From what I remember, the issue was caused by Hellfire reading the FM BUSY flag from address $4001 or $4003 (whichever address was written just before) and, for some reason, the ASIC-integrated YM3438 core does not return valid FM status from these addresses. There is even a Sega Bulletin from Sept. 1991 that says to only read FM status from address $4000.

    I didn't knew about Earthworm Jim but a quick log shows that it sometime reads FM status from address $4002 so it might be a similar cause (with different consequences, depending on how both Z80 drivers work).

    So theoretically, you could try to fix these issues by patching the Z80 program in ROM to always read address $4000.
    Resurrecting...any update on this?

    If I am reading this correctly, you are stating that reading the status of the YM3438 is dependent on the Hellfire program ROM. OR....it sounds like you are stating that the interface for the YM3438 accessed via the Z80 is at fault and there is no way to fix the problem except by getting a new Z80 and burning a patched ROM on it, which may in fact screw up some other game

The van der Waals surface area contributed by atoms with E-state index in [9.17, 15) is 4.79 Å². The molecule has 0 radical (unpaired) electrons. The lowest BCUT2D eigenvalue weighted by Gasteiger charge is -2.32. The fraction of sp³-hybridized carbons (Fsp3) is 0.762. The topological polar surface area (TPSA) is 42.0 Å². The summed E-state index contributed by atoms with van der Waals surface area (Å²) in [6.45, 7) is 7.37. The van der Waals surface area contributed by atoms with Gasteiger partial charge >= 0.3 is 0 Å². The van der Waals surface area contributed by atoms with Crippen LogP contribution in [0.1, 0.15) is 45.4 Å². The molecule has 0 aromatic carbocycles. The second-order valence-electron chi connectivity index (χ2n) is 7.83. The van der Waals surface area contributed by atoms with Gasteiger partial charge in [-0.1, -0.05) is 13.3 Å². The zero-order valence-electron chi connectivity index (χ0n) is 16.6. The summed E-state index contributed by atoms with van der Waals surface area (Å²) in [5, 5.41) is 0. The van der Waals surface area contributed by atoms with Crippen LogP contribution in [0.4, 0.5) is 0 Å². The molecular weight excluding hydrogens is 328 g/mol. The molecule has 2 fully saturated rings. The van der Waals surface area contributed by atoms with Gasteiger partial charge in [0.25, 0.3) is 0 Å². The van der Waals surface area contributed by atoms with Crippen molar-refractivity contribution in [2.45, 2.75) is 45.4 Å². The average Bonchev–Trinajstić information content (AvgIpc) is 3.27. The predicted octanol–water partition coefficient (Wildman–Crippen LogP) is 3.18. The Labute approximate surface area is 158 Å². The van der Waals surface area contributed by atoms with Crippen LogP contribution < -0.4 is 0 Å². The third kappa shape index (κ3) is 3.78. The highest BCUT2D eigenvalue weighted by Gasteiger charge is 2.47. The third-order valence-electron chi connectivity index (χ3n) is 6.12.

I am not familiar with programming on the Genesis platform; however, your statements about a Sega Bulletin describing a solution to this problem by reading from a different address in memory make it sound as if reading FM status is dependent on the game program, and thus a value could be changed using a Game Genie. Could you use a Game Genie to force Hellfire to read from $4000?

  11. #41
    Outrunner Chibisteven's Avatar
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    Quote Originally Posted by y9784 View Post